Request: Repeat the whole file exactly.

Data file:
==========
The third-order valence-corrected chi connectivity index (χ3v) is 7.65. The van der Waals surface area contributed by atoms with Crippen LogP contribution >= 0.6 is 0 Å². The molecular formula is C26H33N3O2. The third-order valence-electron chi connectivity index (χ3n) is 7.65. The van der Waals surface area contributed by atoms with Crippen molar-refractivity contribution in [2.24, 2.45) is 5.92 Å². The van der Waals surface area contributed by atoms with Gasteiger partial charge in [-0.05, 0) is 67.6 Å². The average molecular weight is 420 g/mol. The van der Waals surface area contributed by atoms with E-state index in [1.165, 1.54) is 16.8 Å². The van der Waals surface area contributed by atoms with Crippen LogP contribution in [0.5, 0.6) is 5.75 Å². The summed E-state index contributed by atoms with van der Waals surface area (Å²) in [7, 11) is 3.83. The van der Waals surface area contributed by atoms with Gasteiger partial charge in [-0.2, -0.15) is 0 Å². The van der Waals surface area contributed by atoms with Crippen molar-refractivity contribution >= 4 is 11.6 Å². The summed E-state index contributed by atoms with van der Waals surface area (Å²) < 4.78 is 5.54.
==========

The third-order valence-corrected chi connectivity index (χ3v) is 7.65. The van der Waals surface area contributed by atoms with Crippen LogP contribution >= 0.6 is 0 Å². The molecular formula is C26H33N3O2. The third-order valence-electron chi connectivity index (χ3n) is 7.65. The van der Waals surface area contributed by atoms with Crippen molar-refractivity contribution in [2.24, 2.45) is 5.92 Å². The van der Waals surface area contributed by atoms with Gasteiger partial charge in [-0.05, 0) is 67.6 Å². The average molecular weight is 420 g/mol. The van der Waals surface area contributed by atoms with E-state index in [1.165, 1.54) is 16.8 Å². The van der Waals surface area contributed by atoms with Crippen LogP contribution in [0.5, 0.6) is 5.75 Å². The summed E-state index contributed by atoms with van der Waals surface area (Å²) in [7, 11) is 3.83. The van der Waals surface area contributed by atoms with Gasteiger partial charge in [-0.2, -0.15) is 0 Å². The van der Waals surface area contributed by atoms with Crippen molar-refractivity contribution >= 4 is 11.6 Å². The summed E-state index contributed by atoms with van der Waals surface area (Å²) < 4.78 is 5.54.